Tag Archives: piano teacher

A Happy Day for a 9-yr. old piano student playing on her first recital

Maeve, aka “Liz” was welcomed into the universe of music sharing in the beautiful Oakland Hills of California. What better backdrop, cloaked in nature, as breezes wafted through branches, shaking out leaves in graceful patterns. The images, extracted from the … Continue reading

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Student: “I get so nervous when I play for you!” The Teacher responds!

As mentors, we can easily recall our student days when well-practiced pieces tanked upon arrival at our piano teacher’s home. Even ascending the staircase to the threshold of the apartment, our heart rate quickened, and we felt cold, clammy and … Continue reading

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Teaching the Language of Debussy in Reverie

Yesterday afternoon I found myself mentoring a student about the nuances of a composer’s language and style in the Impressionist genre. Claude Debussy’s Reverie, with its palette of blended colors was on display–naturally intoned in vowels rather than consonants, while … Continue reading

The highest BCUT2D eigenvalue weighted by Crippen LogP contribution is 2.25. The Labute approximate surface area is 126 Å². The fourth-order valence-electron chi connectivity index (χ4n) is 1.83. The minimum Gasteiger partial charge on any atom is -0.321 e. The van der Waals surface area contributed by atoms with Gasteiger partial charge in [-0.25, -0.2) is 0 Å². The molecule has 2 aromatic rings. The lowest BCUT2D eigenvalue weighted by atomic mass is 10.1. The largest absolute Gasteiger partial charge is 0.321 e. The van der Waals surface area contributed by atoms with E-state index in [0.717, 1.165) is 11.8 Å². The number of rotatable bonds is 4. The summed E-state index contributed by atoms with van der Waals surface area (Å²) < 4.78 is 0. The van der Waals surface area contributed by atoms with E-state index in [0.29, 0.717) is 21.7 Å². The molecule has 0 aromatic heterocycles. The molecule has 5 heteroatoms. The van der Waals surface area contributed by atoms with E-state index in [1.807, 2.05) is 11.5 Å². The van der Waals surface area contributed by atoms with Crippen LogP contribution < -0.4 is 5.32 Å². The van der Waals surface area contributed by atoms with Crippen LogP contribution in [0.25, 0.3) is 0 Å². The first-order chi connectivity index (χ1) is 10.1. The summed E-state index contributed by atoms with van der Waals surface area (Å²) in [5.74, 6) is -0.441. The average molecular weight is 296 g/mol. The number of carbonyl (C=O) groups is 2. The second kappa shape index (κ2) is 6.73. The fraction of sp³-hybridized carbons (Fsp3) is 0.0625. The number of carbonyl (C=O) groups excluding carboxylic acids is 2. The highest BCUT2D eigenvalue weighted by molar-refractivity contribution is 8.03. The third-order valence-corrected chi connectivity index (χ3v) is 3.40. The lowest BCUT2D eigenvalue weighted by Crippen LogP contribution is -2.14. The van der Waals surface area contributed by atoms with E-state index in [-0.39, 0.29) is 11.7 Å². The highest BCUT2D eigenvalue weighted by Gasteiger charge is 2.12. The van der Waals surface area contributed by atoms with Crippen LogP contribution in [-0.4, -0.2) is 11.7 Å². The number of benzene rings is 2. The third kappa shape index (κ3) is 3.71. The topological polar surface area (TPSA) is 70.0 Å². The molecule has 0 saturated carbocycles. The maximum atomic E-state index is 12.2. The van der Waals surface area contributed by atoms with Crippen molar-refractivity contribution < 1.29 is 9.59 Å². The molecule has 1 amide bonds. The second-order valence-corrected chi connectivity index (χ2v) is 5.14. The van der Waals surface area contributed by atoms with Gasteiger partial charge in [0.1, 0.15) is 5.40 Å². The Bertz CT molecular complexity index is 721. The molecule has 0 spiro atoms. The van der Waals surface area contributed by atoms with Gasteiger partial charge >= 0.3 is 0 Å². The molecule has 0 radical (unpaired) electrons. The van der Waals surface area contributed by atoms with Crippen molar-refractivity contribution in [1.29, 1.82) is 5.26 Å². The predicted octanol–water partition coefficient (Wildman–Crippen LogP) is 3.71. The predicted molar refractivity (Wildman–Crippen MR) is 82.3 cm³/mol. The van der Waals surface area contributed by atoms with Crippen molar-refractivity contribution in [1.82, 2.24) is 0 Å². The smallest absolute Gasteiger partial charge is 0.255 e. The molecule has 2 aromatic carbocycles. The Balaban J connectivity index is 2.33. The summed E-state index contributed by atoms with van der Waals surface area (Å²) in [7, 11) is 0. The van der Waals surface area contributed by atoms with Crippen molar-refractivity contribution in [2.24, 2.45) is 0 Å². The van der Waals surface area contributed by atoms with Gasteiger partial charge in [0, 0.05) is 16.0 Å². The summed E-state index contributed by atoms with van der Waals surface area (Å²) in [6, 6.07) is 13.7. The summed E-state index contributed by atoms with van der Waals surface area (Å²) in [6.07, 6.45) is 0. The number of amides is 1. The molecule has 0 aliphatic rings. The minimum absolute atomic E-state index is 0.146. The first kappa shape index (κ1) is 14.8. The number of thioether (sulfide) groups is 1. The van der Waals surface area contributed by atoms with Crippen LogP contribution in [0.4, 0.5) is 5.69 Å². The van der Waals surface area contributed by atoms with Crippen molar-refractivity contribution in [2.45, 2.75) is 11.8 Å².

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What we learn from our piano students

Mentoring is a perfect complement to a life-long musical journey that includes practicing, growing repertoire, and accruing insights about the multi-dimensional aspects of artistic awareness. And what better way to enhance the development of a teacher, than to have a … Continue reading

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A nine-year-old Piano student at the six-month juncture of study

It’s hard to believe how far “Liz” has come in her musical journey. With a half year’s exposure to the piano, she composes, transposes, and approaches her practicing draped in the singing tone. In a repertoire-based phase of learning (with … Continue reading

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Bruce Loeb: A Silent Film Accompanist and much more!

Berkeley, California boasts a repository of uniquely talented musicians some of whom have a wide array of interests and activities that elevate them to renaissance status. Bruce Loeb is one of those exceptionally diversified, high achievers with a C.V. to … Continue reading

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Schumann’s “Almost Too Serious” (Kinderszenen No. 10) requires get serious, step-wise practicing

When I first looked at a “seriously” complex page of dizzying tied-over (syncopated) notes in Schumann’s “Almost Too Serious,” (Fast Zu Ernst) I had a knee-jerk avoidance response–that is until I tapped into a permeating melodic thread that I isolated … Continue reading

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